|12/6/2011 1:29:00 PM|
'Santa's Village' makes buying
|‘Santa’s Workshop’ had everything — shopping and kisses for Claus. photo by Jerry Baldock|
There were shining gifts aplenty at the Santa's Village Open House and Craft Fair at Sisters Art Works on Saturday, including a sit-down photo session with Santa for dogs of all distinctions to benefit the Furry Friends Pet Food Drive.
Outside on the porch, pooches lined up for their moment with St. Nick as shoppers warmed themselves beside a blazing firepit. Black Butte School sold fresh fir and pinecone wreaths and cinnamon sugar almonds to benefit their programs.
Inside, artist Laurence Dyer presided over his table of handmade wooden boxes for flyfishing, jewelry and trinkets.
"These are all made from exotic woods, mostly Hawaiian kamani, koa and mango," he explained. "It's just something I've done all my life, making things in wood. I simply find a special piece and see what I can do with it."
The Sisters High School Chinese class set up a booth with holiday baked goods like Peppermint Creme Sandwich Cookies and Peanut Butter Blossoms, all to contribute funds for their upcoming trip to China this summer.
Becca and Devin Gattey of Portland stood waiting for their holiday art plate to be wrapped and commented on the incredible sunshine outside.
"What a gorgeous day for December," said Becca. "We drove over just to attend this event, and it really got us in the spirit."
Owner and organizer Kathy Deggendorfer opened her building and studio to guests searching for artistic presents and mingled with shoppers, in
"Once again the Sisters community proves we have the most innovative, fun selection of gifts," she said. "It's a great turnout and we have 27 different vendors this year. There are so many people out celebrating the true part of Christmas today, helping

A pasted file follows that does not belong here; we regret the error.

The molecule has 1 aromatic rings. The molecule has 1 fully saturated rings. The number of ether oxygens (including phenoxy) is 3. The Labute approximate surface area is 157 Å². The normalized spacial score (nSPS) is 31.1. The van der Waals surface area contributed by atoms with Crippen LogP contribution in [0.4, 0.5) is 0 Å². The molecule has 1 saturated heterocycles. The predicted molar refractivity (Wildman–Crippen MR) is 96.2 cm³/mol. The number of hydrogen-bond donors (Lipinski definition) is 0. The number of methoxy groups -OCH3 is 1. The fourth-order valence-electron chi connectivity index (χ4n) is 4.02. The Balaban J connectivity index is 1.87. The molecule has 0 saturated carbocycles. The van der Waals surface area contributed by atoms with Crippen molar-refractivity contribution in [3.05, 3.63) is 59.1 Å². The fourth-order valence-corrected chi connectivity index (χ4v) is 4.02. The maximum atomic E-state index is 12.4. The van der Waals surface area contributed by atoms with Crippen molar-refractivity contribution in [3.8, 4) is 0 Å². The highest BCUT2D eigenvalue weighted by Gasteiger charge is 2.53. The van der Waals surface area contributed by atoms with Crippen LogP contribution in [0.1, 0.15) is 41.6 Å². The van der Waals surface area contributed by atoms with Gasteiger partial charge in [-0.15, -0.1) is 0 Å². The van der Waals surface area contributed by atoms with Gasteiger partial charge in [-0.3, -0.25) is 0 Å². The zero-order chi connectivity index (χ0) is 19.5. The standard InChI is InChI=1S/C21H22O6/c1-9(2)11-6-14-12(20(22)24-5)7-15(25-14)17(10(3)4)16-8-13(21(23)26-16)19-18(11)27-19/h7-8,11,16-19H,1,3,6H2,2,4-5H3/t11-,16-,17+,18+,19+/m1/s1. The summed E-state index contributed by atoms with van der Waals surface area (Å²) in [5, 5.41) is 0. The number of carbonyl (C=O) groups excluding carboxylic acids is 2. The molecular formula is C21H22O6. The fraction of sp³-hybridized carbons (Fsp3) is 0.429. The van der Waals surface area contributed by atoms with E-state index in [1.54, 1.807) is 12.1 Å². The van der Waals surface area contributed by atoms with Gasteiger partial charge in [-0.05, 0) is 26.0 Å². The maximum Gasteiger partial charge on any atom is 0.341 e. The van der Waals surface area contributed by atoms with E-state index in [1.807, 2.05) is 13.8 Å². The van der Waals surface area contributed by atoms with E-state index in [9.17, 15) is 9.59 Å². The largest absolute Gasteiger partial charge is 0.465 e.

and benefiting others."
Upstairs, Pat Fisher and Maura Schwartz, of Madras Melange Gifts, sold items all made from materials grown in Madras, including rawhide rattles, sacks of wheatberry porridge mixes, and craft beer soaps.
"It's been a friendly and consistent crowd all day," said Schwartz. "The artists are all really nurturing to each other and people are pleasantly surprised to see the variety of products that can be made from things in Madras. We're here to help build that reputation."
Sisters always takes a special interest in the less-fortunate, and this year is no exception.
"With the Holiday Plates and Platters project headed up by Loraine Albertson and Susanne Redfield, I bought the platters and invited artists to come and paint with me to create these one-of-a-kind pieces to sell and benefit the Sisters Food Bank," said Deggendorfer. "Kibak Tiles donated the glaze and firing. The monies help a lot of families in need. We have so much abundance here in Sisters and it warms your heart to serve food on a plate that helps others eat as well. It's the gift of giving all the way around."
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